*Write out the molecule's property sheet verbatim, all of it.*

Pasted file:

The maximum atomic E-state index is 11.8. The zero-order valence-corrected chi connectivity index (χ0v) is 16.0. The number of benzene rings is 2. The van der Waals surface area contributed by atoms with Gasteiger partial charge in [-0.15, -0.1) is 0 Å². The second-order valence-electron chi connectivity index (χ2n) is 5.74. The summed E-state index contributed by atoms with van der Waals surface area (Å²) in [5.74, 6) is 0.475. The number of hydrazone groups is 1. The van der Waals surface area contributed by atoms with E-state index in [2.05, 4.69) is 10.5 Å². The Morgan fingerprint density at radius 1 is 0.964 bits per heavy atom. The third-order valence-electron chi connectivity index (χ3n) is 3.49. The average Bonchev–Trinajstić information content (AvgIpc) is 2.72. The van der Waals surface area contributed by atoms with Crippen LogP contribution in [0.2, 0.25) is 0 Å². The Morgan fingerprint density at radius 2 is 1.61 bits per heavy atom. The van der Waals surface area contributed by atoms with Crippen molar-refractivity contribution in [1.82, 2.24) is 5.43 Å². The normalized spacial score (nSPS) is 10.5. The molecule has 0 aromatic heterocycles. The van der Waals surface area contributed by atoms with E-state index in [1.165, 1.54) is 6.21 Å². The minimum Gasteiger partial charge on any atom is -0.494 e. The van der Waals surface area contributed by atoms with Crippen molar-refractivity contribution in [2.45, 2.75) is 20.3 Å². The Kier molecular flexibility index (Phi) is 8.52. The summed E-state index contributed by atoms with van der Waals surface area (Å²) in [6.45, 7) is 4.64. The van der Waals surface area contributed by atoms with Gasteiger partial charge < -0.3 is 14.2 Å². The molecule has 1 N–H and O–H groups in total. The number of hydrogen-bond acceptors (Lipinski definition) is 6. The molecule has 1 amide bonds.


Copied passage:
The maximum atomic E-state index is 11.8. The zero-order valence-corrected chi connectivity index (χ0v) is 16.0. The number of benzene rings is 2. The van der Waals surface area contributed by atoms with Gasteiger partial charge in [-0.15, -0.1) is 0 Å². The second-order valence-electron chi connectivity index (χ2n) is 5.74. The summed E-state index contributed by atoms with van der Waals surface area (Å²) in [5.74, 6) is 0.475. The number of hydrazone groups is 1. The van der Waals surface area contributed by atoms with E-state index in [2.05, 4.69) is 10.5 Å². The Morgan fingerprint density at radius 1 is 0.964 bits per heavy atom. The third-order valence-electron chi connectivity index (χ3n) is 3.49. The average Bonchev–Trinajstić information content (AvgIpc) is 2.72. The van der Waals surface area contributed by atoms with Crippen LogP contribution in [0.2, 0.25) is 0 Å². The Morgan fingerprint density at radius 2 is 1.61 bits per heavy atom. The van der Waals surface area contributed by atoms with Crippen molar-refractivity contribution in [1.82, 2.24) is 5.43 Å². The normalized spacial score (nSPS) is 10.5. The molecule has 0 aromatic heterocycles. The van der Waals surface area contributed by atoms with E-state index in [1.165, 1.54) is 6.21 Å². The minimum Gasteiger partial charge on any atom is -0.494 e. The van der Waals surface area contributed by atoms with Crippen molar-refractivity contribution in [2.45, 2.75) is 20.3 Å². The Kier molecular flexibility index (Phi) is 8.52. The summed E-state index contributed by atoms with van der Waals surface area (Å²) in [6.45, 7) is 4.64. The van der Waals surface area contributed by atoms with Gasteiger partial charge < -0.3 is 14.2 Å². The molecule has 1 N–H and O–H groups in total. The number of hydrogen-bond acceptors (Lipinski definition) is 6. The molecule has 1 amide bonds.